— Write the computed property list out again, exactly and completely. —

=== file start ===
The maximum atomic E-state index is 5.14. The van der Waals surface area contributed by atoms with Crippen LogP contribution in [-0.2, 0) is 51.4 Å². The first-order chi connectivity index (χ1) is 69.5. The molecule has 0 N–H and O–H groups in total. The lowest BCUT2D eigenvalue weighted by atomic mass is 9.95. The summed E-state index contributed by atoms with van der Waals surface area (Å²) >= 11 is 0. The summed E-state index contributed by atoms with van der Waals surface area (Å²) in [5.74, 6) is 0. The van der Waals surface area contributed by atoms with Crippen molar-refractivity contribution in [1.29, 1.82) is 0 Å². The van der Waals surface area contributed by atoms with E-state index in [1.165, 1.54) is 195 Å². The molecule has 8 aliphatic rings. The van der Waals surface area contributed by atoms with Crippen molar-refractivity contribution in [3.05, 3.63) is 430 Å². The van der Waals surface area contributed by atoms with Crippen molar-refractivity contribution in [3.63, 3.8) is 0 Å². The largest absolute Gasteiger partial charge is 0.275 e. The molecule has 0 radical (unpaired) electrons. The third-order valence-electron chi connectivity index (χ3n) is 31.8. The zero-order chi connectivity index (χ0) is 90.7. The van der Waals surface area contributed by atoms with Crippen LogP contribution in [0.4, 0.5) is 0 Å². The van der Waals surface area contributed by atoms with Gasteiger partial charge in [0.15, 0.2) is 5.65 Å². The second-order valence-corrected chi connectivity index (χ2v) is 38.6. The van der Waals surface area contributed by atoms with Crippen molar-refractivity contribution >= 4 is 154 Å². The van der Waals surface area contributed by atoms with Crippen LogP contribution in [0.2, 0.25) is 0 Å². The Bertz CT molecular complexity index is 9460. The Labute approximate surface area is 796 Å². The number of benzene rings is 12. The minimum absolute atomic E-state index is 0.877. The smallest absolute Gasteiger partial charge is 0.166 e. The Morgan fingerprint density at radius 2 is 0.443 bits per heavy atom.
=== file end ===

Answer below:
The maximum atomic E-state index is 5.14. The van der Waals surface area contributed by atoms with Crippen LogP contribution in [-0.2, 0) is 51.4 Å². The first-order chi connectivity index (χ1) is 69.5. The molecule has 0 N–H and O–H groups in total. The lowest BCUT2D eigenvalue weighted by atomic mass is 9.95. The summed E-state index contributed by atoms with van der Waals surface area (Å²) >= 11 is 0. The summed E-state index contributed by atoms with van der Waals surface area (Å²) in [5.74, 6) is 0. The van der Waals surface area contributed by atoms with Crippen molar-refractivity contribution in [1.29, 1.82) is 0 Å². The van der Waals surface area contributed by atoms with E-state index in [1.165, 1.54) is 195 Å². The molecule has 8 aliphatic rings. The van der Waals surface area contributed by atoms with Crippen molar-refractivity contribution in [3.05, 3.63) is 430 Å². The van der Waals surface area contributed by atoms with Crippen molar-refractivity contribution in [3.63, 3.8) is 0 Å². The largest absolute Gasteiger partial charge is 0.275 e. The molecule has 0 radical (unpaired) electrons. The third-order valence-electron chi connectivity index (χ3n) is 31.8. The zero-order chi connectivity index (χ0) is 90.7. The van der Waals surface area contributed by atoms with Crippen LogP contribution in [0.4, 0.5) is 0 Å². The van der Waals surface area contributed by atoms with Gasteiger partial charge in [0.15, 0.2) is 5.65 Å². The second-order valence-corrected chi connectivity index (χ2v) is 38.6. The van der Waals surface area contributed by atoms with Crippen molar-refractivity contribution >= 4 is 154 Å². The van der Waals surface area contributed by atoms with Crippen LogP contribution in [0.2, 0.25) is 0 Å². The Bertz CT molecular complexity index is 9460. The Labute approximate surface area is 796 Å². The number of benzene rings is 12. The minimum absolute atomic E-state index is 0.877. The smallest absolute Gasteiger partial charge is 0.166 e. The Morgan fingerprint density at radius 2 is 0.443 bits per heavy atom.